This week: ACEP says “Prudent Laypersons” at risk with Anthem Inc ED policy, study finds lack of follow-up after ED visits; California nurse’s house burns as she evacuates patients in Intensive Care. Join in as our editors discuss the week’s headlines.
ACEP has stepped up its opposition to Anthem Inc’s policy of rejecting ED claims it feels may not have been necessary after a visit, which ACEP says Anthem inhibits the “prudent layperson” from seeking care for issues that may be urgent or deadly.
Nearly 70% of respondents polled by ACEP say they oppose company’s policy for emergency care when the final diagnosis turns out to be non-urgent, saying it asks patients to self-diagnose dangerously similar symptoms. The CDCP reports only 4.3% of ED visits are non-urgent. Original Article by Medscape.
William Sullivan, DO, JD: Retrospective denials of coverage. Think about this concept for a moment. If a patient comes to an emergency department with a complaint, often physicians have to do testing in order to rule in or rule out an emergency medical condition. In fact, EMTALA requires that patients presenting to the emergency department get a medical screening exam that is reasonably likely to determine whether an emergency medical condition exists. Anthem is now telling its insureds that the insureds have to be smarter than the doctors they are going to visit. Patients must now have the clinical acumen to determine whether or not their complaints represent an emergency medical condition – without the benefit of testing that emergency physicians would normally need to perform. Got that folks? Patients have to be smarter than their doctors! And if patients don’t demonstrate that level of clinical decisionmaking, they get penalized with a large medical bill for daring to seek care for what is retrospectively determined to be a “non-emergency.” What a joke. Arbitrary and capricious policies like this are probably a good indicator why Anthem is #29 on the Forbes 500, has revenues of $84 billion, and has a market cap of $43 billion.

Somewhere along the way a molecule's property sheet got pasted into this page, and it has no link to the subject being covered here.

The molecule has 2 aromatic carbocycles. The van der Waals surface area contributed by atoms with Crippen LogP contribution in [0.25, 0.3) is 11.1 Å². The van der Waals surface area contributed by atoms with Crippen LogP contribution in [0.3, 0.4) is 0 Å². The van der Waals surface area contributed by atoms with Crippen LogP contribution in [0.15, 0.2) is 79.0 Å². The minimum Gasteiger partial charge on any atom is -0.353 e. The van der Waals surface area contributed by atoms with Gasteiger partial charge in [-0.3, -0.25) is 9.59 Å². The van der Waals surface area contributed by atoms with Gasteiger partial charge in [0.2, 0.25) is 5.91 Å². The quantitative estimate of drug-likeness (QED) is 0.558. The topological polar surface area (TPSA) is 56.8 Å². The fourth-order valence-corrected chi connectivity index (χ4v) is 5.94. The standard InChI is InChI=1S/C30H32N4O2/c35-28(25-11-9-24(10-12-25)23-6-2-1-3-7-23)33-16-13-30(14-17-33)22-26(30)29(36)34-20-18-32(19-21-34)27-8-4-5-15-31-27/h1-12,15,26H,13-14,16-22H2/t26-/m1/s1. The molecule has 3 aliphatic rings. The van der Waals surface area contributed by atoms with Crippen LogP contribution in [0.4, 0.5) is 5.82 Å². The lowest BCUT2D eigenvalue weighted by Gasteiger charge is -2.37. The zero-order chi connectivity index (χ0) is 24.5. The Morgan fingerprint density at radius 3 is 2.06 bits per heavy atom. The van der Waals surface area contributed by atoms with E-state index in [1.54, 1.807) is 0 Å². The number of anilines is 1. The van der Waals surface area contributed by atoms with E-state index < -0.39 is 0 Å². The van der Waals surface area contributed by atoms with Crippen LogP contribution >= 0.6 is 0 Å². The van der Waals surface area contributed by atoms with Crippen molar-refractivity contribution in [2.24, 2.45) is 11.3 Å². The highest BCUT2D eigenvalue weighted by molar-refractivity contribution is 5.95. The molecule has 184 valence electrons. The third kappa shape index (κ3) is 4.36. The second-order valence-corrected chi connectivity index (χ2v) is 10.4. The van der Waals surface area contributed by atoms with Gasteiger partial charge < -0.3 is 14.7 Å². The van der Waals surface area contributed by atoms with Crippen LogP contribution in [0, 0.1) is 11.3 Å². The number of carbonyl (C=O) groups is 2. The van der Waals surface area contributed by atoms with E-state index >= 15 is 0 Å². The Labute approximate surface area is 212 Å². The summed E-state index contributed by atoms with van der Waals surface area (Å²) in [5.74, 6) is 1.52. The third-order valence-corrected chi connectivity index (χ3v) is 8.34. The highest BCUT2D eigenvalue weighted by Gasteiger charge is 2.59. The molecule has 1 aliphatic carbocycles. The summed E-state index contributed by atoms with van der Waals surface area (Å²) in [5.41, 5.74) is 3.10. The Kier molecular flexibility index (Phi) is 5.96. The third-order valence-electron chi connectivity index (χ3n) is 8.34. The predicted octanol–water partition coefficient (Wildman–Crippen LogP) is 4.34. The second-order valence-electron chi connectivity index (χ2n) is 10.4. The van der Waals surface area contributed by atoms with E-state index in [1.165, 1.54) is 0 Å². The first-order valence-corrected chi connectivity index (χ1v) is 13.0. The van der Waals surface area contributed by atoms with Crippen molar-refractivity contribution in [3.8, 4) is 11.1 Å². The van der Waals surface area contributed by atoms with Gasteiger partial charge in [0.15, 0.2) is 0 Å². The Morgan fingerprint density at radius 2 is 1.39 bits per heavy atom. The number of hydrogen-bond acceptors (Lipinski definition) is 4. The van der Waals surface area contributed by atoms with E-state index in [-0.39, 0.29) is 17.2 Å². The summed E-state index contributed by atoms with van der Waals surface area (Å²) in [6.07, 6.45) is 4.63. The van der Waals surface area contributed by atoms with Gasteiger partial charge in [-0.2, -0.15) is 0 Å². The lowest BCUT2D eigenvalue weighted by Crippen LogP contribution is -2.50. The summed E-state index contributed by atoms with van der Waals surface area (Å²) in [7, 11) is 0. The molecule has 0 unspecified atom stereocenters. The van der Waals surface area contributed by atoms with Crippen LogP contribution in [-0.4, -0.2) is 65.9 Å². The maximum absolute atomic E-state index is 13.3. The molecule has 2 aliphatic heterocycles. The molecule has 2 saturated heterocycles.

Nicholas Genes, MD, PhD: I am glad ACEP is pushing back on this, and at the same time, we need a better strategy. Bill, in the linked Medscape report, the Anthem insurance rep specifically says – “If a patient presents with chest pain that later turns out to be gastroesophageal reflux, Anthem will pay that claim” and “I am absolutely certain we are not violating the prudent layperson standard.” Their policy may hurt their some of their customers, sometimes, but something tells me this insurance juggernaut knows what it’s doing – and their arguments are getting savvier. Our specialty is backing itself into a corner. We can’t keep pretending that nobody over-uses the ED, and no visits are avoidable. It’s a small problem – not a big number of patients, and not a big fraction of expenditures. But when we say it’s a non-issue, we’ll be seen as making the problem worse, rather than helping craft a solution. In a nation where people with really serious medical problems are struggling or going bankrupt, there will not be much sympathy for ED super-users and serial mis-users… and there will not be much tolerance for those who defend the status quo.